Of all tyrannies, a tyranny sincerely exercised for the good of its victims may be the most oppressive. It would be better to live under robber barons than under omnipotent moral busybodies. The robber baron's cruelty may sometimes sleep, his cupidity may at some point be satiated; but those who torment us for our own good will torment us without end for they do so with the approval of their own conscience.
--C.S. Lewis--

Wednesday, February 3, 2010

Christian Manhood

I think Rod Dreher makes a good point when he says that evangelization tools like this are a sign of a deeper need. Ironically, the faith of King David, Saint Stephen the protomartyr, Charlemagne, Richard Cœur de Lion, and Dietrich Bonoeffer is struggling to deal with a deficit of authentic manliness. This is more than a Christian phenomenon though. It is an American one. A combination of the deliberate confusion of gender traits, the rise of single-parent households, and increased dependency have created a generation that doesn't know how to be men, or where to go to learn.

Fight Club and Wild At Heart are both great books dealing with manhood, albeit from drastically different perspectives. Rod talks a little bit with Fight Club and its hyper-masculine nihilism. In their attempt to discover what they lack, its characters embrace the worst faults of manhood rather than remain mild and boring. This is because a godless worldview has little to offer as an alternative. The solution for the hyper-masculine is not to become feminine. That is the direction taken by too many today, and young men, never the most faithful churchgoers, look around and see little in modern churches that meets their needs. Church is like too much like school, another place ill-suited for young men. It is a place where you are told to be good, quiet, patient, and safe. Jesus was Mr. Rogers and we should all aspire to be like him. There is a worship song that gets on my nerves every time I hear it for precisely this reason. One line describes Christ on the cross as "like a rose, trampled on the ground." I hate that. My God isn't a rose. He wasn't some fragile little victim dragged to a cross against his will. He was a man of such power that the hired thugs sent to bring him back fell on their faces at his very name. HE chose the cross, not his persecutors.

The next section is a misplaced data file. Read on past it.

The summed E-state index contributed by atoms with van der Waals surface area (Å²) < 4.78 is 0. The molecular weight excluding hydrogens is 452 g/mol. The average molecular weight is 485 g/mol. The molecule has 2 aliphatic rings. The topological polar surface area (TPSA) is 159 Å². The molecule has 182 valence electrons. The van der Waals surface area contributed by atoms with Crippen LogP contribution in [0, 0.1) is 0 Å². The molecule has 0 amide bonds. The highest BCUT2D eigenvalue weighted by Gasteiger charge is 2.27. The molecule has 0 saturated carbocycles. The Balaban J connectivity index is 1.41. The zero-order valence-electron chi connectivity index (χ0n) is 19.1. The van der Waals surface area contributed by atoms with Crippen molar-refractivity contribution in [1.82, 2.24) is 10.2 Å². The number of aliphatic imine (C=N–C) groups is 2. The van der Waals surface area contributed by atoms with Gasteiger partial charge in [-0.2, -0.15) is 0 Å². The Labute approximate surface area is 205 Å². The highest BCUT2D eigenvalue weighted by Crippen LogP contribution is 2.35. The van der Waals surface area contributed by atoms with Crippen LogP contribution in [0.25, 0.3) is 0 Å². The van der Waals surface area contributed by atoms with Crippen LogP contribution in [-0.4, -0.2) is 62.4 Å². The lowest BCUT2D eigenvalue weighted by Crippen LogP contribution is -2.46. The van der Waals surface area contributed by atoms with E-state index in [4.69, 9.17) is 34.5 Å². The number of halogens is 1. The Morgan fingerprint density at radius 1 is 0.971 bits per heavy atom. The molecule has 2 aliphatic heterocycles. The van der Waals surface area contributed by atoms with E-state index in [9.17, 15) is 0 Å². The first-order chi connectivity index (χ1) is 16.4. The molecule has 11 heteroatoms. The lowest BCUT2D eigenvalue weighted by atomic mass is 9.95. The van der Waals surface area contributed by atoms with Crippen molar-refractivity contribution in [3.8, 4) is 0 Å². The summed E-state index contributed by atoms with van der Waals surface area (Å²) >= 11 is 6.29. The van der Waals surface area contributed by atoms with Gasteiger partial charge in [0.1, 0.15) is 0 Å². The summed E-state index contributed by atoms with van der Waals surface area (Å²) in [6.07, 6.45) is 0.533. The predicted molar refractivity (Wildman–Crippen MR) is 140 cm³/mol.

That is the message that John Eldredge tries to convey in Wild at Heart. The traits that lead to a Fight Club world are not inherently bad. In fact, they are the very traits God wants his men to have. They must be controlled, but not ignored or denied. Christian churches don't have to throw MMA parties to teach manliness. They just have to rediscover a balanced view of their own savior and history. Buddy Christ has been tried and found wanting. It isn't easy, and its much simpler to say than to do, but it is necessary.

Oh, and by the way, there are some Christians doing it pretty effectively.